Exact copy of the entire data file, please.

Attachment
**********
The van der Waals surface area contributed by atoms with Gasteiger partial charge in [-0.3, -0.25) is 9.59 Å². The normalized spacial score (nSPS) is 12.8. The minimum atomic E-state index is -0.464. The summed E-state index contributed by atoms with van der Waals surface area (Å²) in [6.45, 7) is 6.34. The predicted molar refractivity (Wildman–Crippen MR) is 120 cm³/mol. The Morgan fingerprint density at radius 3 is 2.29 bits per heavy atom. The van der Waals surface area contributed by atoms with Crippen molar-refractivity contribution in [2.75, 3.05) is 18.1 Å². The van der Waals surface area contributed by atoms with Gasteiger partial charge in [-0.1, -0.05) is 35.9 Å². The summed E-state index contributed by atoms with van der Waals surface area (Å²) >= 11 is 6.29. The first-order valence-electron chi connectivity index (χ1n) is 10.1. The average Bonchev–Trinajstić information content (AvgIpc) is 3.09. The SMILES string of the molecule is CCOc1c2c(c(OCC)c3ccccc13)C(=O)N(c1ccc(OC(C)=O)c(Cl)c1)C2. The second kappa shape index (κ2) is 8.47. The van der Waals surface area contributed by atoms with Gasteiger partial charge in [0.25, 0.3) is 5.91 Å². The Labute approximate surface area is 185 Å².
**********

The van der Waals surface area contributed by atoms with Gasteiger partial charge in [-0.3, -0.25) is 9.59 Å². The normalized spacial score (nSPS) is 12.8. The minimum atomic E-state index is -0.464. The summed E-state index contributed by atoms with van der Waals surface area (Å²) in [6.45, 7) is 6.34. The predicted molar refractivity (Wildman–Crippen MR) is 120 cm³/mol. The Morgan fingerprint density at radius 3 is 2.29 bits per heavy atom. The van der Waals surface area contributed by atoms with Crippen molar-refractivity contribution in [2.75, 3.05) is 18.1 Å². The van der Waals surface area contributed by atoms with Gasteiger partial charge in [-0.1, -0.05) is 35.9 Å². The summed E-state index contributed by atoms with van der Waals surface area (Å²) >= 11 is 6.29. The first-order valence-electron chi connectivity index (χ1n) is 10.1. The average Bonchev–Trinajstić information content (AvgIpc) is 3.09. The SMILES string of the molecule is CCOc1c2c(c(OCC)c3ccccc13)C(=O)N(c1ccc(OC(C)=O)c(Cl)c1)C2. The second kappa shape index (κ2) is 8.47. The van der Waals surface area contributed by atoms with Gasteiger partial charge in [0.25, 0.3) is 5.91 Å². The Labute approximate surface area is 185 Å².